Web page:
Tonight the Royal Botanic Garden of Edinburgh begins Botanic Lights 2016. This is a series of nightly events over the course of the next month which will transform our beautiful but familiar city garden with vibrant light displays, holograms and musical soundscapes.
Last night The Edinburgh Reporter went along to a preview event to see what you can expect to see this year.
Although the gardens are lit up in every colour imaginable by the award-winning team at Unique Events, nature still finds a way of outshining. We are well into autumn now which means all the trees, shrubbery and other exotic plant-life are taking on their end of year hues, which is perhaps the only placatory feature of this time of year, as we slide into the darker months.
The golden, purple, reddish and amber coloured leaves which lie under your feet or cling on desperately to the ever-thinning canopy above, make a dynamic backdrop for the lightshow. It is as though the Botanics have stepped up their game especially for the occasion.
The Lights (of course)
This year’s Botanic Lights is billed as their most ambitious yet, and we are inclined to agree.Click to tweet
But it is not just the lights that are stunning, the music and soundscaping are too. The original music by Scottish composer and Royal Conservatoire graduate Claire McKenzie mixes with the ambient sounds of animals and insects native to continents the world over.
This year’s theme is “Exploration”. A map leads you through from the astounding display at the Chinese garden (more on that later) through to the Himalayas, where colourful Lung Ta prayer flags blow around in the wind, to exciting water displays in the ponds and documentary footage projected onto the face of Inverleith House.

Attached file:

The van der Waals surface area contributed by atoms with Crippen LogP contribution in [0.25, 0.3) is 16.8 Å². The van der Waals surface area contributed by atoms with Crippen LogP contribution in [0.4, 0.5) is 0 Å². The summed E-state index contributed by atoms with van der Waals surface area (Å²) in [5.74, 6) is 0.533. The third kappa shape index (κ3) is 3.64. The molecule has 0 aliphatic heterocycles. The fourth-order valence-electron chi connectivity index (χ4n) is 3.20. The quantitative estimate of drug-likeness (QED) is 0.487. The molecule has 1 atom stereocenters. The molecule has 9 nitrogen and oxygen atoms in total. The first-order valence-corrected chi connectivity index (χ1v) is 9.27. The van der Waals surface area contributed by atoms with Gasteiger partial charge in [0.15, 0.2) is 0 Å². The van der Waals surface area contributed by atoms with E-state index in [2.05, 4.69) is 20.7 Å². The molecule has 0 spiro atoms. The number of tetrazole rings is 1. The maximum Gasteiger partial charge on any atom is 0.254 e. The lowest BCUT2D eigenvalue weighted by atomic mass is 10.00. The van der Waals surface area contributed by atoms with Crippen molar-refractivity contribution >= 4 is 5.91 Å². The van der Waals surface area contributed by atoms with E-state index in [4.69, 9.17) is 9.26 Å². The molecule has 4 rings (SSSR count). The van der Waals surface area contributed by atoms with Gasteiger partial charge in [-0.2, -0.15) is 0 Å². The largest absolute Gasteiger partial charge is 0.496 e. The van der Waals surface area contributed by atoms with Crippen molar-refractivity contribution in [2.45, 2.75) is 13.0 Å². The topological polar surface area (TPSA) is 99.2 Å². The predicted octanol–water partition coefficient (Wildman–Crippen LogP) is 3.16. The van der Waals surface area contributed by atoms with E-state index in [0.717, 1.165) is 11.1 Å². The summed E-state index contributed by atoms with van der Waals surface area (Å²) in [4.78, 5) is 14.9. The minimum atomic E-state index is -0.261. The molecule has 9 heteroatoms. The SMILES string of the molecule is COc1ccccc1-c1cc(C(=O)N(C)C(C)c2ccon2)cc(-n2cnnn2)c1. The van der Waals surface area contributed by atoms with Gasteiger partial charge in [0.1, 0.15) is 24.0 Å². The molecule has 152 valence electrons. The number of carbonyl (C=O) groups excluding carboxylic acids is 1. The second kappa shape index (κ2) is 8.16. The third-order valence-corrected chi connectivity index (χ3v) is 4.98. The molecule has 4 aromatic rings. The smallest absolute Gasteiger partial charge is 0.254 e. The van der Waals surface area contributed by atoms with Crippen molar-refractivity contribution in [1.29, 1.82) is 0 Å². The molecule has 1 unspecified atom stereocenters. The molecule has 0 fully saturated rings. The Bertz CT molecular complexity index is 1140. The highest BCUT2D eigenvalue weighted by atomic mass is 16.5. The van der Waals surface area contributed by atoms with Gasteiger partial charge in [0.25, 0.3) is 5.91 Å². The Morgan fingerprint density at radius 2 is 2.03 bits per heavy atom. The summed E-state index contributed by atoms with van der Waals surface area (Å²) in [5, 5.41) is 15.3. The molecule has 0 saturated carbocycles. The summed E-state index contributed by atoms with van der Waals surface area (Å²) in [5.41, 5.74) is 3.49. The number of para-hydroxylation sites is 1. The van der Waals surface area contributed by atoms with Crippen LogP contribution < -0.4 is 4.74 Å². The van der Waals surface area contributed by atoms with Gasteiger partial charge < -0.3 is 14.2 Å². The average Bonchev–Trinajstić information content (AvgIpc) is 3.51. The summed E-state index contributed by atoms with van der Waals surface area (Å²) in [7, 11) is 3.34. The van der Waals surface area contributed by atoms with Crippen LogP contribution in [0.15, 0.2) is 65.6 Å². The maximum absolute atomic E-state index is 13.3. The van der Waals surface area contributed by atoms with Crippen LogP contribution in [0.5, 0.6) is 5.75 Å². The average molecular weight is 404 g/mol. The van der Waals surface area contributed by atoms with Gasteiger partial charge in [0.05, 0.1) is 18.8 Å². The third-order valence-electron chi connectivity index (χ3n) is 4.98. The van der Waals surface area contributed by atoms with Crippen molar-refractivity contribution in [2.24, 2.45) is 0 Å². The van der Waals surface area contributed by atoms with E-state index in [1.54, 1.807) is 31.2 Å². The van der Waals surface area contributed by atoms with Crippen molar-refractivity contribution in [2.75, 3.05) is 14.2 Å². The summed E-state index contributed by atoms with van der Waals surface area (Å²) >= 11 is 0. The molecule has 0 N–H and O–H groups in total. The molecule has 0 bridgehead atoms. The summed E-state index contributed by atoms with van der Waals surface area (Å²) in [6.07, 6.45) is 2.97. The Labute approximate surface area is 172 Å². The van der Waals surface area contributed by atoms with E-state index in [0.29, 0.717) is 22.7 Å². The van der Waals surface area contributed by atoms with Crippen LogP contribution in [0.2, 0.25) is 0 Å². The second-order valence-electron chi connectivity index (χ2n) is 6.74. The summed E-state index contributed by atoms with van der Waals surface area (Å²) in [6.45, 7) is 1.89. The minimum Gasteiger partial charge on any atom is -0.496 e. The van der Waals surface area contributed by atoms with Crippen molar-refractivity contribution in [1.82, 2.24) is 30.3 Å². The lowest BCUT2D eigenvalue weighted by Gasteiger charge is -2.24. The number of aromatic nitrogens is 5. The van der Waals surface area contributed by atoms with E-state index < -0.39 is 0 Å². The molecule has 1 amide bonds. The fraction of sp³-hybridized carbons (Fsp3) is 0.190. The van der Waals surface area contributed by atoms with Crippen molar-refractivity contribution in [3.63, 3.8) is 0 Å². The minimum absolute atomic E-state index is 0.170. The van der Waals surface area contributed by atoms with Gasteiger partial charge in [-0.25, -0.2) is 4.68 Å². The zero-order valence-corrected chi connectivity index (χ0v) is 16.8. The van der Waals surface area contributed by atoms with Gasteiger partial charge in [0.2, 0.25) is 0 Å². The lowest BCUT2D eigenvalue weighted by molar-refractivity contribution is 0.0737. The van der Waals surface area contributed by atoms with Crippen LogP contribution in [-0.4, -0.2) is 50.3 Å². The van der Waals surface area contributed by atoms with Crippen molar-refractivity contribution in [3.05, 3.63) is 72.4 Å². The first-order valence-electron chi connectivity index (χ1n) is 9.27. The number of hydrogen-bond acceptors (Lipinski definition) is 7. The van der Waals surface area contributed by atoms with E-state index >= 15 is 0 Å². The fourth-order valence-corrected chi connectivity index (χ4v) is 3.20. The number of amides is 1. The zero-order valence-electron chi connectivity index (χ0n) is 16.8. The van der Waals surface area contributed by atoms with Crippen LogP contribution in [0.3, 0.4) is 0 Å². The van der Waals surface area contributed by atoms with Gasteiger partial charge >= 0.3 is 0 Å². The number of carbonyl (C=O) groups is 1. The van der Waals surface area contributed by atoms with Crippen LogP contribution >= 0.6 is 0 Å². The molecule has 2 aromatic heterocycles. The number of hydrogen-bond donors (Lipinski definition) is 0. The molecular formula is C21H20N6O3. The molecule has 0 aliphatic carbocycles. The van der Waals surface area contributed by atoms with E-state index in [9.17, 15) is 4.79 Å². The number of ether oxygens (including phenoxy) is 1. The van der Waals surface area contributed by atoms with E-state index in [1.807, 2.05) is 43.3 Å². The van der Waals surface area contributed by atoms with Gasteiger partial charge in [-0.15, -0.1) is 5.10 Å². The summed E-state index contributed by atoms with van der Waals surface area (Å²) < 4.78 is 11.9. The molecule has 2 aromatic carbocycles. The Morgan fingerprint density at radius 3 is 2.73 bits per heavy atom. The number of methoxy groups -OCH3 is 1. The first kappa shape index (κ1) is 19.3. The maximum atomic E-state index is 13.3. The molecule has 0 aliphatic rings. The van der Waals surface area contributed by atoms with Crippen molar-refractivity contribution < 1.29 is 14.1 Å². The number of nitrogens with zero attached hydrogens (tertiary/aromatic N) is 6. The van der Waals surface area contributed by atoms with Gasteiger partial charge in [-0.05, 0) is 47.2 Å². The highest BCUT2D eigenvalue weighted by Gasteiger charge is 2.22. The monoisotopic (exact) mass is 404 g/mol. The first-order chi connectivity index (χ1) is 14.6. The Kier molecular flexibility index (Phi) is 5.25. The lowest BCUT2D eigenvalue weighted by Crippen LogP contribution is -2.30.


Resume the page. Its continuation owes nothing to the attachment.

By the end you have traversed every continent on earth as the horticulturalists and “plant-hunters” of history have. This is a nice reflection of the diversity of life to be found in Edinburgh’s Botanic Gardens year round.
A mug of mulled wine or warm Pimms may warm you on an October/November evening, and there is also tea and coffee.
In the first few minutes of the tour, in the Chinese Garden section, you’ll be greeted by a thirty-foot tall hologram of George Forrest, the so-called “Indiana Jones of Scotland”. Instead of treasured artefacts, Forrest travelled the world, China and the Himalayas in particular, collecting and cataloguing tens of thousands of plants and sending them back to the Royal Botanic Garden Edinburgh for safe-keeping.
The display is unlike any other you are likely to see. Using the mist and spray of the pond as a screen, huge and detailed animations play out in the air in front of your eyes, with Chinese warriors and a massive, fire-breathing dragon. It really has to be seen to be believed.
Our short video features some of the highlights:
— Denitsa Tsekova (@denitsa_tsekova) October 12, 2016
Botanic Lights 2016 opens tonight 13 October 2016 and runs for 22 nights through October and November.